Nearly five months ago, Attorney General Eric Holder stepped down after six years of serving in the Obama Administration. He had a scandal-ridden term, with “Fast and Furious,” the IRS’ targeting of conservative groups, and getting overly involved with local cases like the Trayvon Martin or Michael Brown cases. Nevertheless, it was a historical one as he was the first African-American to serve in the post.
About a month and a half after his resignation, President Obama announced his nomination for Holder’s replacement- Loretta Lynch. This immediately followed the Republican sweep in the midterm elections, so this definitely raised eyebrows as it felt like the administration wanted to keep this quiet. (Read more in my piece about the issue “Goodbye Eric Holder, Hello Loretta Lynch” ) This may finally become a reality as senate confirmation hearings were held this past week to vet Ms. Lynch for the position.
The main subject of the hearings was to confirm that she was not another Eric Holder. Believe it or not, Senator John Cornyn (R-TX) asked her to be sure. That may be enough to secure a nomination, given that she has sailed through Republican senates on several occasions as a U.S. Attorney. Ms. Lynch did give a few answers that would secure a confirmation, and one big answer that would severely threaten that.
Her answer on the legalization of marijuana is something that conservatives would be able to back. It was the first time she truly separated herself from President Obama, claiming that “I can tell you that not only do I not support the legalization…Nor will it be the position should I be confirmed as attorney general.” Libertarians are less likely to jump on this, but social conservatives tend toward anti-drug policies.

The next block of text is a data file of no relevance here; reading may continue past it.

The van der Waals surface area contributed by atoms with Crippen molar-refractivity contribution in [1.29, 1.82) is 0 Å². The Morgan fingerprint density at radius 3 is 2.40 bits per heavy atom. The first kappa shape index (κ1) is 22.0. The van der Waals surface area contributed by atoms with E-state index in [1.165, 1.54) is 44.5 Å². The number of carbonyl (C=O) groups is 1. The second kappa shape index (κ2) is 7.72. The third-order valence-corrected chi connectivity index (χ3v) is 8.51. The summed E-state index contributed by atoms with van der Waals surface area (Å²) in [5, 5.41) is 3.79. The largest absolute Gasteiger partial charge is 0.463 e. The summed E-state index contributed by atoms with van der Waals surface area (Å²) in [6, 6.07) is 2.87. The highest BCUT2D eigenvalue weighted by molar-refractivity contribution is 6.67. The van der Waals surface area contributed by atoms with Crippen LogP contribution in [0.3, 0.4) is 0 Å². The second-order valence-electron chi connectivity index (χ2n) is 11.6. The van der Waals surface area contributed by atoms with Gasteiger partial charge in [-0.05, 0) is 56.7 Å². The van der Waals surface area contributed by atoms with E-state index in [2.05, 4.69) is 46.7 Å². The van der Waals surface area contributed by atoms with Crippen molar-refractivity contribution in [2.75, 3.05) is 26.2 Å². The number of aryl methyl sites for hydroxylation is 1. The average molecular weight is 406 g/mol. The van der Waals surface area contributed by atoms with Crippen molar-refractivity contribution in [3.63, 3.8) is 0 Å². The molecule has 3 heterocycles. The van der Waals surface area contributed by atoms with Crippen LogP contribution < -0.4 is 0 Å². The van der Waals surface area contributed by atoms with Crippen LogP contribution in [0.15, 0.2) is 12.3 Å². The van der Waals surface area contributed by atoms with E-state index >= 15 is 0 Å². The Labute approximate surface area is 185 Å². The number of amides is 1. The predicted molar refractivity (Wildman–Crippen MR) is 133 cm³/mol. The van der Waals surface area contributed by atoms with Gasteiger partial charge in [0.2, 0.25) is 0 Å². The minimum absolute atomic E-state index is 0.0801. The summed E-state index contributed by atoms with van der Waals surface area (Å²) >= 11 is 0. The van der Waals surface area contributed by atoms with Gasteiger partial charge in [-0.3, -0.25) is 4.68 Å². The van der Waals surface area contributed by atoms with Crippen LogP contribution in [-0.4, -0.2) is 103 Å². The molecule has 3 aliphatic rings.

On the legality of torture, specifically waterboarding, her answers also proved to be somewhat favorable to members on both sides of the aisle. This issue came to the surface recently as the Senate Intelligence Committee released a report about two-months ago that detailed the Central Intelligence Agency’s use of torture on its detainees. Whether or not waterboarding is legal is still a hot issue, but Ms. Lynch was clear, calling it “torture” and “thus illegal.” This may prove favorable, but these next few answers are certainly not.
With regard to the National Security Agency’s collection of Americans’ private phone records, she called that “certainly constitutional, and effective.” I guess that might be constitutional, except for that pesky Fourteenth Amendment that requires a warrant.
On immigration, Carl Hulse and Matt Apuzzo at the New York Times lay out the situation well, writing that “the Judiciary Committee contains some of the administration’s most strident critics, including [Sen.] Cruz and Senators Jeff Sessions of Alabama, Mike Lee of Utah and David Vitter of Louisiana, all of whom have expressed outrage over the president’s immigration policy and his exercise of executive power in general.” Notably, her position on President Obama’s executive order that granted amnesty to millions of illegal immigrants was especially troubling. This transcript reveals in all in this exchange:
Sessions: I have to have a clear answer to this question: Ms. Lynch, do you believe the executive action announced by President Obama on November 20th is legal and Constitutional? Yes or no?
Lynch: As I’ve read the opinion, I do believe it is, Senator.
Senator Vitter has already promised to vote against confirmation, and Senator Sessions said “that’s a big problem for me.”
Well, it is also a big problem for John Hinderaker at Powerline who concluded his fiery article writing: “That clinches it. We cannot have another Attorney General who will sign off on blatant constitutional violations. Shortly after this exchange, Sessions announced that he will vote against Lynch’s confirmation.”
The vote has not happened yet, and this is likely to be a lengthy process considering senators want a thorough vetting after the last Attorney General. She may not be Eric Holder. She may even be better than Eric Holder. But that may not be enough. Conservatives should hold out for a good candidate, but given who is nominating them, Ms. Lynch may be the best we can get.